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An Intraseasonal Mode of Atmospheric Variability Relevant to the U.S. Hydroclimate in Boreal Summer: Dynamic Origin and East Asia Connection

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  • 1 School of Earth and Atmospheric Sciences, Georgia Institute of Technology, Atlanta, Georgia
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Abstract

Intraseasonal modes of atmospheric variability over the Northern Hemisphere (NH) midlatitudes in boreal summer are identified via an empirical orthogonal function (EOF) analysis of the daily 10–90-day bandpass-filtered 250-hPa streamfunction for the period of 1950–2016. The first two EOF modes are characterized, respectively, by (i) a single-signed streamfunction anomaly that extends across the NH and (ii) a regional dipole structure with centers over the Aleutian Islands and northeastern Pacific. The third EOF mode (EOF-3) is a quasi-stationary wave train over the Pacific–North American sector with an equivalent barotropic structure in the vertical. EOF-3 is associated with a northwest–southeast oriented anomalous precipitation dipole over the United States. A nonmodal instability analysis of the boreal summer climatological flow in terms of the 250-hPa streamfunction reveals that one of the top “optimal mode” disturbances mimicking the EOF-3 structure grows from an initial precursor disturbance over East Asia through extracting kinetic energy from background flow and attains its maximum amplitude in around nine days. An additional lag regression analysis illustrates that anomalous latent heating associated with cloud and precipitation formation over East Asia is responsible for generating the precursor disturbance for the EOF-3-like optimal mode. This result suggests the existence of an important connection between the hydrological cycles of East Asia and North America, which is dynamically intrinsic to the boreal summer upper-tropospheric flow. Knowledge of such a connection will help us better understand and model hydroclimate variability over these two continents.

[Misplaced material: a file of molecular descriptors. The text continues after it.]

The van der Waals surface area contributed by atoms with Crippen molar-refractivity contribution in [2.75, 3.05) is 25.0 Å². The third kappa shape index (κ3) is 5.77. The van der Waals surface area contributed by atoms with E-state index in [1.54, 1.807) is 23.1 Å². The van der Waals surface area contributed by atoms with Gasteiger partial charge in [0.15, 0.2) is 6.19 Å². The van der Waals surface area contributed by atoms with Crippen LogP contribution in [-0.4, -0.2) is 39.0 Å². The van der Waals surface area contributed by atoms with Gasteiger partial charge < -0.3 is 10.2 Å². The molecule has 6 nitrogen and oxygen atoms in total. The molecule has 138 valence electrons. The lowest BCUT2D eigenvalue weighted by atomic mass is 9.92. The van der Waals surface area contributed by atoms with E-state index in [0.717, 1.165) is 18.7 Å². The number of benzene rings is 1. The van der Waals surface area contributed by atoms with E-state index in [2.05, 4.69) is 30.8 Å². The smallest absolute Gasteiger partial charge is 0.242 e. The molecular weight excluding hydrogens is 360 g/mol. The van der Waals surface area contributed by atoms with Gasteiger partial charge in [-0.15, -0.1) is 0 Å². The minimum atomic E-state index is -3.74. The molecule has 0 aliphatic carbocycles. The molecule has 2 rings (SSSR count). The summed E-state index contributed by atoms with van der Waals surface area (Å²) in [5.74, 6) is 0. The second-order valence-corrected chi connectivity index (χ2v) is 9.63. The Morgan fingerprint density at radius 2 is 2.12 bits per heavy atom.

© 2018 American Meteorological Society. For information regarding reuse of this content and general copyright information, consult the AMS Copyright Policy (www.ametsoc.org/PUBSReuseLicenses).

Corresponding author: Siyu Zhao, siyu_zhao@gatech.edu

Abstract

Intraseasonal modes of atmospheric variability over the Northern Hemisphere (NH) midlatitudes in boreal summer are identified via an empirical orthogonal function (EOF) analysis of the daily 10–90-day bandpass-filtered 250-hPa streamfunction for the period of 1950–2016. The first two EOF modes are characterized, respectively, by (i) a single-signed streamfunction anomaly that extends across the NH and (ii) a regional dipole structure with centers over the Aleutian Islands and northeastern Pacific. The third EOF mode (EOF-3) is a quasi-stationary wave train over the Pacific–North American sector with an equivalent barotropic structure in the vertical. EOF-3 is associated with a northwest–southeast oriented anomalous precipitation dipole over the United States. A nonmodal instability analysis of the boreal summer climatological flow in terms of the 250-hPa streamfunction reveals that one of the top “optimal mode” disturbances mimicking the EOF-3 structure grows from an initial precursor disturbance over East Asia through extracting kinetic energy from background flow and attains its maximum amplitude in around nine days. An additional lag regression analysis illustrates that anomalous latent heating associated with cloud and precipitation formation over East Asia is responsible for generating the precursor disturbance for the EOF-3-like optimal mode. This result suggests the existence of an important connection between the hydrological cycles of East Asia and North America, which is dynamically intrinsic to the boreal summer upper-tropospheric flow. Knowledge of such a connection will help us better understand and model hydroclimate variability over these two continents.

© 2018 American Meteorological Society. For information regarding reuse of this content and general copyright information, consult the AMS Copyright Policy (www.ametsoc.org/PUBSReuseLicenses).

Corresponding author: Siyu Zhao, siyu_zhao@gatech.edu
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